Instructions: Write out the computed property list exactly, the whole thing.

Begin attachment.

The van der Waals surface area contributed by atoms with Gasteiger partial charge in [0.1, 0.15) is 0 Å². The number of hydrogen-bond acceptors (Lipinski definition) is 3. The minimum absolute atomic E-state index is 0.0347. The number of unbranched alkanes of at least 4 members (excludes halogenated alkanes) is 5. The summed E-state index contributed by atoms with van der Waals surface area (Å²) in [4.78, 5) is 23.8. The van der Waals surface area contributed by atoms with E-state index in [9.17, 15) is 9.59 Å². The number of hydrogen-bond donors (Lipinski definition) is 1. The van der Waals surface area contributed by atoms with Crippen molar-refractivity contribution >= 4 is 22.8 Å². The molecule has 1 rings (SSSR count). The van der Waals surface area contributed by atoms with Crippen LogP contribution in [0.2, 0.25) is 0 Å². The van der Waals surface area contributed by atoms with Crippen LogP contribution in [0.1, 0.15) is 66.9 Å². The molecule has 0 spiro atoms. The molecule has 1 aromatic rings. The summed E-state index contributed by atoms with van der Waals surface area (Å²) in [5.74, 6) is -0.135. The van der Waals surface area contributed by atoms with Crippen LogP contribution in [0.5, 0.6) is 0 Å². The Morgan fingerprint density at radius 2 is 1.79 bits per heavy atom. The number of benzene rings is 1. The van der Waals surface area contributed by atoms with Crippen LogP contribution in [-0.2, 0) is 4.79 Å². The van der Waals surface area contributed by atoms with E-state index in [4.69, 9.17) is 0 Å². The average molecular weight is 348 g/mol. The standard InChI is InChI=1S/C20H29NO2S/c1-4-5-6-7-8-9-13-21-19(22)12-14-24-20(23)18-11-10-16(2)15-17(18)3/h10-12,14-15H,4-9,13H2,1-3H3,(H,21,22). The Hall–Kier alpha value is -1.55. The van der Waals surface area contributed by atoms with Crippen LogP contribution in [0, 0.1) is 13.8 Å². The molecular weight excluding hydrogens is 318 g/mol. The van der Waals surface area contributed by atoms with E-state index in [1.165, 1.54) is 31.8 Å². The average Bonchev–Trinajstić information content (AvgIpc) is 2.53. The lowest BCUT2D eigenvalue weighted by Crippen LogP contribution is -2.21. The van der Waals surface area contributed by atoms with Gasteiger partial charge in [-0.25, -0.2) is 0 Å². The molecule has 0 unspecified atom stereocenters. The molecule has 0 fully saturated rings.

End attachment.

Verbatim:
The van der Waals surface area contributed by atoms with Gasteiger partial charge in [0.1, 0.15) is 0 Å². The number of hydrogen-bond acceptors (Lipinski definition) is 3. The minimum absolute atomic E-state index is 0.0347. The number of unbranched alkanes of at least 4 members (excludes halogenated alkanes) is 5. The summed E-state index contributed by atoms with van der Waals surface area (Å²) in [4.78, 5) is 23.8. The van der Waals surface area contributed by atoms with E-state index in [9.17, 15) is 9.59 Å². The number of hydrogen-bond donors (Lipinski definition) is 1. The van der Waals surface area contributed by atoms with Crippen molar-refractivity contribution >= 4 is 22.8 Å². The molecule has 1 rings (SSSR count). The van der Waals surface area contributed by atoms with Crippen LogP contribution in [0.2, 0.25) is 0 Å². The van der Waals surface area contributed by atoms with Crippen LogP contribution in [0.1, 0.15) is 66.9 Å². The molecule has 0 spiro atoms. The molecule has 1 aromatic rings. The summed E-state index contributed by atoms with van der Waals surface area (Å²) in [5.74, 6) is -0.135. The van der Waals surface area contributed by atoms with Crippen LogP contribution in [0.5, 0.6) is 0 Å². The Morgan fingerprint density at radius 2 is 1.79 bits per heavy atom. The number of benzene rings is 1. The van der Waals surface area contributed by atoms with Crippen LogP contribution in [-0.2, 0) is 4.79 Å². The van der Waals surface area contributed by atoms with E-state index in [4.69, 9.17) is 0 Å². The average molecular weight is 348 g/mol. The standard InChI is InChI=1S/C20H29NO2S/c1-4-5-6-7-8-9-13-21-19(22)12-14-24-20(23)18-11-10-16(2)15-17(18)3/h10-12,14-15H,4-9,13H2,1-3H3,(H,21,22). The Hall–Kier alpha value is -1.55. The van der Waals surface area contributed by atoms with Crippen LogP contribution in [0, 0.1) is 13.8 Å². The molecular weight excluding hydrogens is 318 g/mol. The van der Waals surface area contributed by atoms with E-state index in [1.165, 1.54) is 31.8 Å². The average Bonchev–Trinajstić information content (AvgIpc) is 2.53. The lowest BCUT2D eigenvalue weighted by Crippen LogP contribution is -2.21. The van der Waals surface area contributed by atoms with Gasteiger partial charge in [-0.25, -0.2) is 0 Å². The molecule has 0 unspecified atom stereocenters. The molecule has 0 fully saturated rings.